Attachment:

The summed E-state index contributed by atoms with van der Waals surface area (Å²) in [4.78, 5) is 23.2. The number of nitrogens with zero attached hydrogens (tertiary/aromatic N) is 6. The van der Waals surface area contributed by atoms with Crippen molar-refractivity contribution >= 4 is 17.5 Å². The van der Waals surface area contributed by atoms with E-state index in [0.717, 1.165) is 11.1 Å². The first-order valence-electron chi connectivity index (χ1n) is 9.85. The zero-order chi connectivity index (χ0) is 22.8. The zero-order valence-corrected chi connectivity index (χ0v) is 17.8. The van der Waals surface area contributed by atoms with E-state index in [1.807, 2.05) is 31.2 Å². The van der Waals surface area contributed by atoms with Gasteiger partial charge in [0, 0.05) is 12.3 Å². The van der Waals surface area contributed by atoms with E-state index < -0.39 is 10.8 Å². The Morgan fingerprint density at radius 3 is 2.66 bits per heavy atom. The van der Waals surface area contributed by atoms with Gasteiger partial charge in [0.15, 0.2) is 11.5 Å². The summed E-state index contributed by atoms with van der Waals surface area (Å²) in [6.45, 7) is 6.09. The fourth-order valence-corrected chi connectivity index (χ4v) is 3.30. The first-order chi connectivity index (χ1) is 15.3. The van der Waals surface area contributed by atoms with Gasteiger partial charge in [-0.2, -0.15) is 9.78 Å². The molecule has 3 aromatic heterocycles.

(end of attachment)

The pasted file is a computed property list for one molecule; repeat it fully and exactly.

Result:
The summed E-state index contributed by atoms with van der Waals surface area (Å²) in [4.78, 5) is 23.2. The number of nitrogens with zero attached hydrogens (tertiary/aromatic N) is 6. The van der Waals surface area contributed by atoms with Crippen molar-refractivity contribution >= 4 is 17.5 Å². The van der Waals surface area contributed by atoms with E-state index in [0.717, 1.165) is 11.1 Å². The first-order valence-electron chi connectivity index (χ1n) is 9.85. The zero-order chi connectivity index (χ0) is 22.8. The zero-order valence-corrected chi connectivity index (χ0v) is 17.8. The van der Waals surface area contributed by atoms with E-state index in [1.807, 2.05) is 31.2 Å². The van der Waals surface area contributed by atoms with Gasteiger partial charge in [0, 0.05) is 12.3 Å². The van der Waals surface area contributed by atoms with E-state index < -0.39 is 10.8 Å². The Morgan fingerprint density at radius 3 is 2.66 bits per heavy atom. The van der Waals surface area contributed by atoms with Gasteiger partial charge in [0.15, 0.2) is 11.5 Å². The summed E-state index contributed by atoms with van der Waals surface area (Å²) in [6.45, 7) is 6.09. The fourth-order valence-corrected chi connectivity index (χ4v) is 3.30. The first-order chi connectivity index (χ1) is 15.3. The van der Waals surface area contributed by atoms with Gasteiger partial charge in [-0.2, -0.15) is 9.78 Å². The molecule has 3 aromatic heterocycles.